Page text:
Carlos Zambrano apologizes, just not to his teammates

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During an interview with ESPN’s Pedro Gomez on Monday, Carlos Zambrano apologized to Cubs fans for the June 29 tantrum that landed him on the restricted list.

“It was a moment of frustration,” Zambrano said Monday in an interview
with ESPN. “I was trying to fire up the team. Lee told me to shut up,
and I got more excited. I apologize from the bottom of my heart. The
last person I would be mad at is D. Lee; he’s a Gold Glover. I was just
mad at myself.”

And that’s all well and good, aside from the fact that just last week, Cubs manager Lou Piniella said he wanted Zambrano to apologize to his teammates before speaking to the media. Here’s a flashback:

“I think it’s more important for him to clear that hurdle first,”
Piniella said of the apology. “And once he does that, then talk to the
media. I think that’s the right approach from him…We’re just going to
let him talk to the team, whatever he wants to say. Whenever he gets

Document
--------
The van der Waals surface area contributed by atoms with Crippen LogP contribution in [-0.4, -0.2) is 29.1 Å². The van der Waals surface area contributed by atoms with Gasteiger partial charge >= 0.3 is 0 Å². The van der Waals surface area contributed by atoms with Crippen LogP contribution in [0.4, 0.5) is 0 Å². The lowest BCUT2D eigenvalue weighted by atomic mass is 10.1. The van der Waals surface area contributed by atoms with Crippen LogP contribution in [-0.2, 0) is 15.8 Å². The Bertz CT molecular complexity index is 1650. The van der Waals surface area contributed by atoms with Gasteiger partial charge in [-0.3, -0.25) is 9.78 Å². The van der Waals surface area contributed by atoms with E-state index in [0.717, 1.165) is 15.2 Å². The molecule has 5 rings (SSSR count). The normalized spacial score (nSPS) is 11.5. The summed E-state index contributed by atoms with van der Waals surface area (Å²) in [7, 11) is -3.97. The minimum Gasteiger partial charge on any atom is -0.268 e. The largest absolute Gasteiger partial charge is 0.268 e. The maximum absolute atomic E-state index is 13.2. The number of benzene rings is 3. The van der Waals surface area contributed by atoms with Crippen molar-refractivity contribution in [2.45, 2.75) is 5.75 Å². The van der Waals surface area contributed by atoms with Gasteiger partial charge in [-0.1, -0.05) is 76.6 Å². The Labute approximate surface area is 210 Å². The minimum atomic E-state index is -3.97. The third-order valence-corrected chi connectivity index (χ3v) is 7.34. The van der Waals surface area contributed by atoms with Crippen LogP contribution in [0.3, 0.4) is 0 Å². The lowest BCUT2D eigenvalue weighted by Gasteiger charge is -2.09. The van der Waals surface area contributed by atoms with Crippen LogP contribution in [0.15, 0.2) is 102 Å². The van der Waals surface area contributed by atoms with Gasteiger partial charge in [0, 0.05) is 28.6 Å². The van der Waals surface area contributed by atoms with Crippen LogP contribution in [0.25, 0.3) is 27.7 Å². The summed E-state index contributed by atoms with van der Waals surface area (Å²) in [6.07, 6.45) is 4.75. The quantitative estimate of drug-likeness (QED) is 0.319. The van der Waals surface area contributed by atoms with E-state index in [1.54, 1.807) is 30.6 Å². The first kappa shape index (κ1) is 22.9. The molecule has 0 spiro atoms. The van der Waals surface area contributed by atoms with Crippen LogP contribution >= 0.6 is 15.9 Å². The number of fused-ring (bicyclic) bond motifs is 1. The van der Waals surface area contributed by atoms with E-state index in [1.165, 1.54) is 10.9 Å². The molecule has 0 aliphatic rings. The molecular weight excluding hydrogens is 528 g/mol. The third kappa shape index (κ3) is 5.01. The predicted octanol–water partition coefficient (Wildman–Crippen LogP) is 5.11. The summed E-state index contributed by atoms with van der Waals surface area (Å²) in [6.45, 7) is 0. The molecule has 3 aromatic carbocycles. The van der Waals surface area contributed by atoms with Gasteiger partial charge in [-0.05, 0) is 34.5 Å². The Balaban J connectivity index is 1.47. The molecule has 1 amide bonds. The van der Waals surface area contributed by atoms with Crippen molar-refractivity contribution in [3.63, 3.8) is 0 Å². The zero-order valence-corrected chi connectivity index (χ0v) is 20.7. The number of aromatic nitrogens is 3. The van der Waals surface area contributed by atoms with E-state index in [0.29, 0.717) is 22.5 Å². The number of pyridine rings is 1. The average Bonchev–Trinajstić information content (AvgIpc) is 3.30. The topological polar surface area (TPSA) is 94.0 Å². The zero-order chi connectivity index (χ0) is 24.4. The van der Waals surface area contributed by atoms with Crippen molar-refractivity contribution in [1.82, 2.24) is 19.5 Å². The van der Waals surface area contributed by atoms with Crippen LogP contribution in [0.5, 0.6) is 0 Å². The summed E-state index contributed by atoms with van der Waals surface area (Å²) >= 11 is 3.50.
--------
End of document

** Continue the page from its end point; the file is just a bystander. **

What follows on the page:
here, we’ll have a little meeting and let Carlos say what he needs to
say.”

Zambrano has already apologized to Derrek Lee personally, but according to Gomez’s report, he won’t do so with the rest of his teammates until he re-joins the team in Colorado on Friday.

For what it’s worth, Piniella had little to say about the ESPN interview when asked by Phil Rogers of the Chicago Tribune on Monday:

“I don’t have any comment about that,” Piniella said about the
television interview, in which Zambrano appeared contrite. “I do know
what is needed — that’s for him to talk to his teammates when he gets
here over the weekend, assuming he gets here over the weekend. He needs
to get that handled and he’ll be accepted back by his manager and his
teammates.”

I’m not a Cubs fan or anything, but even if Big Z’s remorse is legitimate, his priorities appear to be in the wrong place.

Video: Corey Dickerson breaks scoreless tie with walk-off home run

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Neither the Pirates nor the Tigers could manage any offense during Thursday afternoon’s game at PNC Park. That is, until outfielder Corey Dickerson launched a walk-off solo home run off of Alex Wilson with one out in the bottom of the ninth inning.

Dickerson, 28, has been solid for the Pirates for the first month of the season. He’s batting .314/.348/.500 with a pair of home runs, 13 RBI, and 13 runs scored in 92 plate appearances. The Pirates acquired him from the Rays in late February in exchange for journeyman pitcher Daniel Hudson and Single-A infielder Tristan Gray.